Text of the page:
If there was a textbook on how to handle a situation that impacts not only you personally but the people you work for, Brian Vickers would be the number one reference.
Two weeks ago and just days before the NASCAR Sprint Cup race at Dover, Vickers and his team Red Bull Racing announced that he would be missing the race due to blood clots.
There was no word on just how long he would be gone or just how severe this health emergency really was. One thing that was clear was that Vickers and his team were out in front of this from the get go.
Sometimes when an athlete faces adversity whether it is for health reasons or not, they let the media dictate the flow of the news story.
Vickers, along with RBR team director Jay Frye and his doctors, were always a step ahead of the story. When the story broke it was a release from RBR. We live in age when the news breaks on social networking sites before traditional media is even aware.
For example, if you have a Twitter account you probably knew who won the fan vote before the fans that didn’t. Word was spread when Carl Edwards team radio discussed the logistics of moving pits. Media members and fans took to the social networking site with the news.
SPEED announced nearly an hour later when most everyone knew. That’s why what Vickers did last Friday at Charlotte Motor Speedway is so impressive.
It’s not often a driver has the chance to get in front of a situation, and get their story out there before the media speculation and breaks it down.
Vickers on Friday announced that he would miss the rest of the NSCS season. In my opinion, Vickers did exactly what you need to do; get your story out there and answer every question asked.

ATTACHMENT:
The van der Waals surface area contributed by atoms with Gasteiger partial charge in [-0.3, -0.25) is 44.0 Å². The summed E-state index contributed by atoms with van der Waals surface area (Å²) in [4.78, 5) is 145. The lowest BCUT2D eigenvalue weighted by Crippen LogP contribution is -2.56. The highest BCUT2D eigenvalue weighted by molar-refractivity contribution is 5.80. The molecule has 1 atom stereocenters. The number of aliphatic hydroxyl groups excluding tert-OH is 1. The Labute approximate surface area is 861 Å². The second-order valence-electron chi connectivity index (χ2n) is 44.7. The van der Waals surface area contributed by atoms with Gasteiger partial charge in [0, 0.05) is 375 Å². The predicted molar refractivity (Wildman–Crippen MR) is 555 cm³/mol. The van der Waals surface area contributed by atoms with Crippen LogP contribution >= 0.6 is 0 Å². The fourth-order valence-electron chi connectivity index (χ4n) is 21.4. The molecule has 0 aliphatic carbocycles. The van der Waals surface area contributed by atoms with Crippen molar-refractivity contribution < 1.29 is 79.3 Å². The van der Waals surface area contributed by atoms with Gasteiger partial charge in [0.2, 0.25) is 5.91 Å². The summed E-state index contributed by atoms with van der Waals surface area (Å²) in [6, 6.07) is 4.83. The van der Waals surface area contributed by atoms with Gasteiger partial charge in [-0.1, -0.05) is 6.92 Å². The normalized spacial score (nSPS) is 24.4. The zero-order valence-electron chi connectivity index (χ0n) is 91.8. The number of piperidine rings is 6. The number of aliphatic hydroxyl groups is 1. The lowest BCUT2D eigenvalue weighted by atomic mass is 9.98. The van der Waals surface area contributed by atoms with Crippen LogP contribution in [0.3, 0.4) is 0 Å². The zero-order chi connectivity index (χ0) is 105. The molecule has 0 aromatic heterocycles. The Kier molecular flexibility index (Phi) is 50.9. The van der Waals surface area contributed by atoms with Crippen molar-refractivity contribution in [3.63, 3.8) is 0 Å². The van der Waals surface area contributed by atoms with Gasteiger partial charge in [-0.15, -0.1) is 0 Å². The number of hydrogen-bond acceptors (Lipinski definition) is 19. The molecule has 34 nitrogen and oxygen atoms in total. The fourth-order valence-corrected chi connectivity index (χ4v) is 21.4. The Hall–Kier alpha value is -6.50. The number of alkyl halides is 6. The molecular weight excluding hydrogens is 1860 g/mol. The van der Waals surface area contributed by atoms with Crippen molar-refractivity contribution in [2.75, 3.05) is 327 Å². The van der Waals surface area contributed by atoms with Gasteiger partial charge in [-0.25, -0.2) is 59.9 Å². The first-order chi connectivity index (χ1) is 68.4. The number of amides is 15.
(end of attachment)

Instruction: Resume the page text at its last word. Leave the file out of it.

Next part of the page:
He began the press conference by making it clear that any updates, any changes would come through him, Vickers stopped the rumor mill before it even began.
“Why I’m here today,’ I am here today to answer everything. I’m not going to hold anything back from you. I’m going to be completely honest with you. We’re not going to speculate, but we’re going to tell you exactly what’s going on. Obviously, there’s two different ways to handle these scenarios and situations. Sometimes you have specialists tell you to hide stuff – I disagree with that” Vickers said in the press conference.
His frankness and honesty set the tone for the entire press conference. He didn’t hold back nor did he hide behind the doctors. In fact, Vickers did much of the talking allowing the doctors to fill in when he couldn’t answer.
You could sense Vickers frustration not at the questions but at the situation. He talked about his plans while not in the race car but you always got the sense that Vickers wanted back in the car as soon as humanly possible.
Vickers has never been anything but frank and honest no matter what the story is, so what we saw on Friday should not be very shocking to those who follow Vickers closely.
It won’t be an easy six months ahead of him nor for his race team. Vickers was adamant and downright defiant that come February, “I do expect to be back in the car next season and to win the Daytona 500.”
After hearing that I was not surprised by his comment it was just Vickers being Vickers; frank, to the point and honest no matter what.